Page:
Nevada Senate endorses opening door to 80 mph speeds

By Keith Goble, Land Line state legislative editor | Wednesday, April 22, 2015

The Nevada Senate has voted 16-4 to approve an amended bill to increase the speed limit to 80 mph on certain stretches of road. The bill awaits further consideration in the Assembly.

Sponsored by Sen. Don Gustavson, R-Sparks, SB2 would authorize up to 80 mph speeds for all vehicles on stretches of highway deemed appropriate by the Nevada Department of Transportation – up from 75 mph.

As introduced, the bill authorized up to 85 mph speeds but the top speed was changed to 80 mph in committee.

Gustavson, vice chairman of the Senate Transportation Committee, said the change was made to reflect the top speeds in neighboring states.

Critics say that increasing the speed limit by 5 mph would likely result in travelers driving in excess of 85 mph.

Gustavson said during a recent committee hearing that he believes the bump in the speed limit can be made without drivers abusing the new speed. The former truck driver has cited research collected in Utah.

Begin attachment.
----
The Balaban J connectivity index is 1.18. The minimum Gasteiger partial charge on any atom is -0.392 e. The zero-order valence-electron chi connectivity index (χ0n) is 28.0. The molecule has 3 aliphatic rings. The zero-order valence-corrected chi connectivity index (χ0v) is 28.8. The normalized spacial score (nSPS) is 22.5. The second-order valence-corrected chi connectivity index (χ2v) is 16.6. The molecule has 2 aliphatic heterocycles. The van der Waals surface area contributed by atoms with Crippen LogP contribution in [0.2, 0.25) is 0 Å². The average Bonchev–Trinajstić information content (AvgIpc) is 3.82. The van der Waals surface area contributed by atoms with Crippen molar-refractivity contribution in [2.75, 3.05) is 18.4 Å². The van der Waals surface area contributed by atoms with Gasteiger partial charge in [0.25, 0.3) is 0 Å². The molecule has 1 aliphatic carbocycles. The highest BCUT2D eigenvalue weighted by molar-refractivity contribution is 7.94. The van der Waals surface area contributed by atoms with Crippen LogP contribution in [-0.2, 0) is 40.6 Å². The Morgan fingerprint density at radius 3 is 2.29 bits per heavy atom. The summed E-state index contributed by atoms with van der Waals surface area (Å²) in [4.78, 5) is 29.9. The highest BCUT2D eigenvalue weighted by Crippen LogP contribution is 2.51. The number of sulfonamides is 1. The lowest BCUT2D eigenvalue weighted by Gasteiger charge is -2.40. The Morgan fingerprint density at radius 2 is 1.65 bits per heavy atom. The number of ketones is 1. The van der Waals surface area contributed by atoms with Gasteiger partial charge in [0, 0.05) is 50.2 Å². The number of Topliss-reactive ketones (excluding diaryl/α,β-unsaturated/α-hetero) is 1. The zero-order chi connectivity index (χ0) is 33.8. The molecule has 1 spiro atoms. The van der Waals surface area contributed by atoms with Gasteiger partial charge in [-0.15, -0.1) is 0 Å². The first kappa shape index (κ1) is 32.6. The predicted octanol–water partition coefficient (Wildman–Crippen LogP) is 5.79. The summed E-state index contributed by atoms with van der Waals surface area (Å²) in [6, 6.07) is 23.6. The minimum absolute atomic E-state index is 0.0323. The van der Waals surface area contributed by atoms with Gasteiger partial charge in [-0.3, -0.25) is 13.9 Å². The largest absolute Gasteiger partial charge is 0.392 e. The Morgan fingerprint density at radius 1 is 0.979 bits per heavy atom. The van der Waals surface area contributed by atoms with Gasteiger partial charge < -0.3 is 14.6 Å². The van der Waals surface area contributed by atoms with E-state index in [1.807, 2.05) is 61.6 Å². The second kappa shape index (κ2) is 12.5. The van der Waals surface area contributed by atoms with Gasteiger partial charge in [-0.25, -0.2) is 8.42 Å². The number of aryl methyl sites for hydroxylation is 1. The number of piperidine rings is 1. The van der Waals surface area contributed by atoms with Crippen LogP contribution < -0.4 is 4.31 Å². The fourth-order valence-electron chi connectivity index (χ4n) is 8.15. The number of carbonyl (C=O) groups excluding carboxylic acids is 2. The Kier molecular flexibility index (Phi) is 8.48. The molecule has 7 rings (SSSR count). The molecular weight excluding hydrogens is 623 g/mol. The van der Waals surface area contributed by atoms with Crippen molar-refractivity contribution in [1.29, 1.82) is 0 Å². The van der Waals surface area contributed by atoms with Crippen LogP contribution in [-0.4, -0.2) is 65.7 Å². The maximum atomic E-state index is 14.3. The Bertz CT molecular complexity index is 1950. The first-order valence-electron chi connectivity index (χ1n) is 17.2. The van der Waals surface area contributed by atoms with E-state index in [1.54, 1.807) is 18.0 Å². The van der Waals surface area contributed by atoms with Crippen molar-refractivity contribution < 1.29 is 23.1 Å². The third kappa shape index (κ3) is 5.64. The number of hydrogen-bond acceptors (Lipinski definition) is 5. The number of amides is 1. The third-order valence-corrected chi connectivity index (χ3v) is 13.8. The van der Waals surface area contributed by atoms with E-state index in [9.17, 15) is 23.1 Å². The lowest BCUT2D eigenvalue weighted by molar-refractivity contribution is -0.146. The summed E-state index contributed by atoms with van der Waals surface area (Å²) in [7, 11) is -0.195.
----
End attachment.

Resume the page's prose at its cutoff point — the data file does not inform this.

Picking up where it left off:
Utah law authorizes 80 mph speeds on rural stretches of interstates and limited-access highways throughout the state.

Addressing concerns about higher speeds, Utah officials have noted that 85 percent of drivers on a test section of I-15 posted at 80 mph since 2009 now drive 83 mph – up from 82 mph before the change.

Truckers have voiced concern that higher speed limits result in a wider disparity between the posted speed and how fast many speed-limited trucks can travel.

The Owner-Operator Independent Drivers Association says that roadways are safer when all vehicles are permitted to travel at the same rate of speed.

Mike Matousek, OOIDA director of state legislative affairs, has said that differential speed limits create more interactions between cars and trucks, which can potentially lead to an increase in the number and severity of accidents.

Gustavson echoes the sentiment about keeping car and truck speeds the same.

“The safest policy is one that provides for uniformity in speeds.”

SB2 is scheduled to be considered Thursday, April 23, in the Assembly Transportation Committee.

To view other legislative activities of interest for Nevada, click here.

Copyright © OOIDA

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